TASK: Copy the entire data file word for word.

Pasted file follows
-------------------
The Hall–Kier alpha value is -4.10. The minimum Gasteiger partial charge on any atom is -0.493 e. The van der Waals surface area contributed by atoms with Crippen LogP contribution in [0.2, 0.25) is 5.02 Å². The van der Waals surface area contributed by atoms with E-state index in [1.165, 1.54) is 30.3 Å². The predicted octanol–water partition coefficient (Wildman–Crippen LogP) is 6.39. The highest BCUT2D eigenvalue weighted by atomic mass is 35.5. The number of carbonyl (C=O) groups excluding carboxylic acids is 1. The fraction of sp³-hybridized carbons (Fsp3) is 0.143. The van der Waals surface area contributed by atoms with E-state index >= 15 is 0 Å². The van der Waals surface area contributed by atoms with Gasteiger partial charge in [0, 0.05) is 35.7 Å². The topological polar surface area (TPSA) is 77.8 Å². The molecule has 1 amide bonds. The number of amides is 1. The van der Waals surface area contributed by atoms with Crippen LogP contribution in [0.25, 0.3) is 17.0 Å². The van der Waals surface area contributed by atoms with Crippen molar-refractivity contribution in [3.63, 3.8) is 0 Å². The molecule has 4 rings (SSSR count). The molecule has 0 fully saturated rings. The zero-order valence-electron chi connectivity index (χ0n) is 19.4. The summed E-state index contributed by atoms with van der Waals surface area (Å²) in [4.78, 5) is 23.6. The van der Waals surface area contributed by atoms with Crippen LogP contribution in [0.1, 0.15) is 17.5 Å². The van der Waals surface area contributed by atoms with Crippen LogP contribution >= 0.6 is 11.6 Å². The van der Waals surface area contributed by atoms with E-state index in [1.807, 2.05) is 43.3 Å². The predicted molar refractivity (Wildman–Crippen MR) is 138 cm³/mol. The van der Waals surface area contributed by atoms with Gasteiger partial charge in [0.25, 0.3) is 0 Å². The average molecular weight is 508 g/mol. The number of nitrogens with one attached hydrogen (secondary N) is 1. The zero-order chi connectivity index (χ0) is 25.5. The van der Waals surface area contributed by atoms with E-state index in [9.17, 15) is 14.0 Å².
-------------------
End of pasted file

The Hall–Kier alpha value is -4.10. The minimum Gasteiger partial charge on any atom is -0.493 e. The van der Waals surface area contributed by atoms with Crippen LogP contribution in [0.2, 0.25) is 5.02 Å². The van der Waals surface area contributed by atoms with E-state index in [1.165, 1.54) is 30.3 Å². The predicted octanol–water partition coefficient (Wildman–Crippen LogP) is 6.39. The highest BCUT2D eigenvalue weighted by atomic mass is 35.5. The number of carbonyl (C=O) groups excluding carboxylic acids is 1. The fraction of sp³-hybridized carbons (Fsp3) is 0.143. The van der Waals surface area contributed by atoms with E-state index >= 15 is 0 Å². The van der Waals surface area contributed by atoms with Gasteiger partial charge in [0, 0.05) is 35.7 Å². The topological polar surface area (TPSA) is 77.8 Å². The molecule has 1 amide bonds. The number of amides is 1. The van der Waals surface area contributed by atoms with Crippen LogP contribution in [0.25, 0.3) is 17.0 Å². The van der Waals surface area contributed by atoms with Crippen molar-refractivity contribution in [3.63, 3.8) is 0 Å². The molecule has 4 rings (SSSR count). The molecule has 0 fully saturated rings. The zero-order valence-electron chi connectivity index (χ0n) is 19.4. The summed E-state index contributed by atoms with van der Waals surface area (Å²) in [4.78, 5) is 23.6. The van der Waals surface area contributed by atoms with Crippen LogP contribution in [0.1, 0.15) is 17.5 Å². The van der Waals surface area contributed by atoms with Crippen LogP contribution >= 0.6 is 11.6 Å². The van der Waals surface area contributed by atoms with E-state index in [1.807, 2.05) is 43.3 Å². The predicted molar refractivity (Wildman–Crippen MR) is 138 cm³/mol. The van der Waals surface area contributed by atoms with Gasteiger partial charge in [0.25, 0.3) is 0 Å². The average molecular weight is 508 g/mol. The number of nitrogens with one attached hydrogen (secondary N) is 1. The zero-order chi connectivity index (χ0) is 25.5. The van der Waals surface area contributed by atoms with E-state index in [9.17, 15) is 14.0 Å².